can be in both states at once, until it is measured.
two-state system is also the basis of classical
computing, in which bits of information are manipulated
through binary arithmetic. Each bit is either a
0 or 1 — but not, in a classical system, both at once.
In a quantum computer a bit (a "qubit") is different:
it represents 0 and 1, both at the same time.
a classical system a register consisting of three
bits, say, can occupy just one of eight states,
with no uncertainty about it: the eight possible
numbers are written in binary as 000, 001, 010,
011, 100, 101, 110, or 111. Because of superposition,
however, a three-qubit register can store all eight
numbers at once. In fact whatever the number of
qubits in a quantum computer's register — say, 50 — it
can store two (states) to the power of that number.
Two to the power of 50 is well over a quadrillion.
of this scaling it was long thought that a quantum
computer, if one could be constructed, would have
vast memory capacity. But although superposition
opens a "huge space in which a relativity small amount
of information can be spread out, operated upon,
and collapsed at will," Vazirani says, most of it
is unavailable for ordinary data storage.
"Operations in this enormous space allow us to peek
at the private world of Nature, which is extremely
complex but pretends to be otherwise," he says. As
a result, it may be possible to perform some kinds
of mathematical operations with a quantum computer
that can't be done in any other way.
Schenkel of AFRD describes one of the most spectacular: "In 1994, Peter Shor of Bell Labs came
up with an algorithm for factoring very large numbers
with a quantum computer," Schenkel says. "The difficulty
of factoring is at the core of modern methods of
Research Division are working with an electron-beam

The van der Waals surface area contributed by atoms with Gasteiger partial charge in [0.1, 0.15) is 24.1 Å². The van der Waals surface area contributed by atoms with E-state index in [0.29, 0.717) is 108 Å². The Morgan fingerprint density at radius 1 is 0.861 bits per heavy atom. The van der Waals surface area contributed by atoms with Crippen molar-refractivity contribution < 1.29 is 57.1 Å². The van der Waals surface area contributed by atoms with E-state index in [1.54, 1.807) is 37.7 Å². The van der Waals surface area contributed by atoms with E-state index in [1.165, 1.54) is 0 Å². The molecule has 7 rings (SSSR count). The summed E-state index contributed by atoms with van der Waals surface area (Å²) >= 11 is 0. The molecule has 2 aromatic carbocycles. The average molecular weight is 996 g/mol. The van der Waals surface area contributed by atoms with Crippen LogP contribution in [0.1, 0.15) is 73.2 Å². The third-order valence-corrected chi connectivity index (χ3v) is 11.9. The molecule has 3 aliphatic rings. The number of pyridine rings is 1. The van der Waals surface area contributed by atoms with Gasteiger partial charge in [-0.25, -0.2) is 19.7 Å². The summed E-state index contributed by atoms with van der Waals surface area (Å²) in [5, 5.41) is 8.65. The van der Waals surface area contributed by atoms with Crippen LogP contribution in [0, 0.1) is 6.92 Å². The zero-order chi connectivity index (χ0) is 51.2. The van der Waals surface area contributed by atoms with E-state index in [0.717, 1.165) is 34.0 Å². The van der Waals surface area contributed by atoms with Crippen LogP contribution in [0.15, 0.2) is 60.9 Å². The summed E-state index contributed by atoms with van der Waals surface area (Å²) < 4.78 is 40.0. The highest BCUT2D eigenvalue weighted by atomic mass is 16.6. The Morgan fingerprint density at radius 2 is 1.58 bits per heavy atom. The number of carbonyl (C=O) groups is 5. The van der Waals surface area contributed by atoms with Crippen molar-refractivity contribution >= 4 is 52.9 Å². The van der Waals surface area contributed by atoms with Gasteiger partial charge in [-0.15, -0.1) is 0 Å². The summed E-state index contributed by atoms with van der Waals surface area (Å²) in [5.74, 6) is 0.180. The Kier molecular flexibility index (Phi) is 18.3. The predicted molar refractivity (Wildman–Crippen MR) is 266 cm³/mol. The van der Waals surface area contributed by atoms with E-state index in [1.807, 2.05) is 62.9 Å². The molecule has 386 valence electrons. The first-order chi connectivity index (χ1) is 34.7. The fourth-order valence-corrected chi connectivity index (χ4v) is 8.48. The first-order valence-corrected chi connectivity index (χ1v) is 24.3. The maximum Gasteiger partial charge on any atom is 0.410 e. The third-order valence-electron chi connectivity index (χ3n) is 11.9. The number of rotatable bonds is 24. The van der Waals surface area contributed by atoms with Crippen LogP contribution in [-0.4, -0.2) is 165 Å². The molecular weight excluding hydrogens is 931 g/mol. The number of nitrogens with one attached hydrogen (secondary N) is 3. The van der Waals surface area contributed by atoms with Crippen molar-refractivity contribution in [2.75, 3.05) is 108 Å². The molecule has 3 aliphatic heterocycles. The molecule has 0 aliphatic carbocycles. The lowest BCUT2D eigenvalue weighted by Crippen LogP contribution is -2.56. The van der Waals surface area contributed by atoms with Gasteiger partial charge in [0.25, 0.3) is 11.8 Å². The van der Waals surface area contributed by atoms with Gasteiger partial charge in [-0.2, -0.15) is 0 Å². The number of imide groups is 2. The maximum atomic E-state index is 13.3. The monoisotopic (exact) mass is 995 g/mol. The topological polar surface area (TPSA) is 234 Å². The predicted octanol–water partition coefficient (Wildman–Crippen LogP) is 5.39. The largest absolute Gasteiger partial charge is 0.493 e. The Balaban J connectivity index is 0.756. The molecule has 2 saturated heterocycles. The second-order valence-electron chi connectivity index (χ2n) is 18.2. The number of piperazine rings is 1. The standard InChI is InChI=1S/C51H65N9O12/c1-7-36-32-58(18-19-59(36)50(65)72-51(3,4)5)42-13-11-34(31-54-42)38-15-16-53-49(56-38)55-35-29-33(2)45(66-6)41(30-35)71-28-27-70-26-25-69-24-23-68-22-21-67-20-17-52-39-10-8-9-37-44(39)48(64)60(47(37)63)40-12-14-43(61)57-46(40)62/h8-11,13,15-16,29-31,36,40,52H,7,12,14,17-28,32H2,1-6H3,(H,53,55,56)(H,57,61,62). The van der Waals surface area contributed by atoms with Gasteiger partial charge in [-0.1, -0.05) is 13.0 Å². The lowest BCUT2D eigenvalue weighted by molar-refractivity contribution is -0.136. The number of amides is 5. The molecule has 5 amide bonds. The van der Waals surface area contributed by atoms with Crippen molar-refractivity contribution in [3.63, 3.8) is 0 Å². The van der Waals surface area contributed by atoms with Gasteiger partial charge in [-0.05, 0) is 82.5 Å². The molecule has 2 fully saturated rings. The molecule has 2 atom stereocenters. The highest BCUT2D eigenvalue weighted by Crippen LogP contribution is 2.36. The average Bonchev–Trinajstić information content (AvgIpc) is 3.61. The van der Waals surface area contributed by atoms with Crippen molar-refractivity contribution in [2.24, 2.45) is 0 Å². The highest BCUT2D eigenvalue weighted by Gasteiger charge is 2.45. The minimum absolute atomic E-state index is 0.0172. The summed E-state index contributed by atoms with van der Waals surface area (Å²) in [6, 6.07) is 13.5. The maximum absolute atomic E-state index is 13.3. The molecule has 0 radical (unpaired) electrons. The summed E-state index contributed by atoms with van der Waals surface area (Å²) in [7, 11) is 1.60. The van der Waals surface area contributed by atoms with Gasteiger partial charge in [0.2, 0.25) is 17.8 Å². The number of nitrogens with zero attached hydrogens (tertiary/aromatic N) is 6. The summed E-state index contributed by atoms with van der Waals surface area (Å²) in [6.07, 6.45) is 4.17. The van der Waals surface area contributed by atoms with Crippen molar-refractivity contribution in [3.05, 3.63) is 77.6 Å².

ion trap to develop a quantum computer based on single-electron
transistors. (Photo Roy Kaltschmidt)
paper and pencil, it would take most people about
an hour of trial-and-error long division to find
the only two numbers, or factors, that when multiplied
together equal the five-digit number 29,083 (they
are 127 and 129, a unique solution except for 1 and
29,083 itself) — although it takes only a minute
to go the other way, that is, to arrive at 29,083
by multiplication. (This example is taken from an
article by Adriano Barenco et al; see Additional
information below.) Likewise, classical computers
are good at multiplying large numbers rapidly, but
bog down trying to factor large numbers.
"When Shor suggested that with his algorithm and
a quantum computer you could factor a very large
number in a very short time, he let loose a storm
of activity," says Schenkel. Soon, finding a practical
way to realize what had until then seemed like a
purely mental exercise had assumed new importance
in research labs around the world.
A tangled web of calculation
says, "Beginning with understanding a qubit,
the quantum mechanical behavior of a two-state or
two-level system" — electrons orbiting an atom can
have many energy levels, with an electron jumping
between two of them serving as a qubit — "we ask
how does a qubit evolve in time? How do we measure
it? What is a measurement?"
last is a question that particularly troubled Albert
Einstein, who asked, "Is it enough that a
mouse observes that the moon exists?")
the best part: if qubits are prepared in the right
way, the computer can perform a calculation on